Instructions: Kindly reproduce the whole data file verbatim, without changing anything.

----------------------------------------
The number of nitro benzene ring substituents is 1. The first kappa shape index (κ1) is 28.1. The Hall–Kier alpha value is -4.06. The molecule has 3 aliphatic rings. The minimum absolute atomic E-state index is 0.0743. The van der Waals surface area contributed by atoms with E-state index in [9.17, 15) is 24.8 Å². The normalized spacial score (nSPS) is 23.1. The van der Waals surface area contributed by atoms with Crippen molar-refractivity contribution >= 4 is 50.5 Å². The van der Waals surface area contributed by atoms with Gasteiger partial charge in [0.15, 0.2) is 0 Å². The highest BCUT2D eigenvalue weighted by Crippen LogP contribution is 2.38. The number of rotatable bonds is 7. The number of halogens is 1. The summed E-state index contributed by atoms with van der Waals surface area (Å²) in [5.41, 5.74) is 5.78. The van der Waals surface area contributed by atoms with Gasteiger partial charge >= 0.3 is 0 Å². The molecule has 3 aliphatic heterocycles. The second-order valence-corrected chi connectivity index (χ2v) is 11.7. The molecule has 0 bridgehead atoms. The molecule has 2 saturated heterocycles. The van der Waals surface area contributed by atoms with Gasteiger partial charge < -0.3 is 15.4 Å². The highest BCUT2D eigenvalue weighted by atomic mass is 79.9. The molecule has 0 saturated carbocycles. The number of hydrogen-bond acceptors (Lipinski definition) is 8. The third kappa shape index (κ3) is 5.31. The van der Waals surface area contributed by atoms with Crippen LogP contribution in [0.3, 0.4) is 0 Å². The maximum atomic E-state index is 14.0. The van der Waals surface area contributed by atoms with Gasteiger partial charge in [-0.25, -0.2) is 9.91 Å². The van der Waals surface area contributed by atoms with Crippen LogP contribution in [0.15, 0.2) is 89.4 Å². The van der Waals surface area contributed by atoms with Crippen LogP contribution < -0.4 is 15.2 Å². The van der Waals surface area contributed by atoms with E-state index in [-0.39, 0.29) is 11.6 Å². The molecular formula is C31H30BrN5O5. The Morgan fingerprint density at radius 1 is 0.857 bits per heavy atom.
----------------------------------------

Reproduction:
The number of nitro benzene ring substituents is 1. The first kappa shape index (κ1) is 28.1. The Hall–Kier alpha value is -4.06. The molecule has 3 aliphatic rings. The minimum absolute atomic E-state index is 0.0743. The van der Waals surface area contributed by atoms with E-state index in [9.17, 15) is 24.8 Å². The normalized spacial score (nSPS) is 23.1. The van der Waals surface area contributed by atoms with Crippen molar-refractivity contribution >= 4 is 50.5 Å². The van der Waals surface area contributed by atoms with Gasteiger partial charge in [0.15, 0.2) is 0 Å². The highest BCUT2D eigenvalue weighted by Crippen LogP contribution is 2.38. The number of rotatable bonds is 7. The number of halogens is 1. The summed E-state index contributed by atoms with van der Waals surface area (Å²) in [5.41, 5.74) is 5.78. The van der Waals surface area contributed by atoms with Gasteiger partial charge >= 0.3 is 0 Å². The molecule has 3 aliphatic heterocycles. The second-order valence-corrected chi connectivity index (χ2v) is 11.7. The molecule has 0 bridgehead atoms. The molecule has 2 saturated heterocycles. The van der Waals surface area contributed by atoms with Gasteiger partial charge < -0.3 is 15.4 Å². The highest BCUT2D eigenvalue weighted by atomic mass is 79.9. The molecule has 0 saturated carbocycles. The number of hydrogen-bond acceptors (Lipinski definition) is 8. The third kappa shape index (κ3) is 5.31. The van der Waals surface area contributed by atoms with Crippen LogP contribution in [0.3, 0.4) is 0 Å². The maximum atomic E-state index is 14.0. The van der Waals surface area contributed by atoms with Gasteiger partial charge in [-0.25, -0.2) is 9.91 Å². The van der Waals surface area contributed by atoms with Crippen LogP contribution in [0.15, 0.2) is 89.4 Å². The van der Waals surface area contributed by atoms with Crippen LogP contribution < -0.4 is 15.2 Å². The van der Waals surface area contributed by atoms with E-state index in [-0.39, 0.29) is 11.6 Å². The molecular formula is C31H30BrN5O5. The Morgan fingerprint density at radius 1 is 0.857 bits per heavy atom.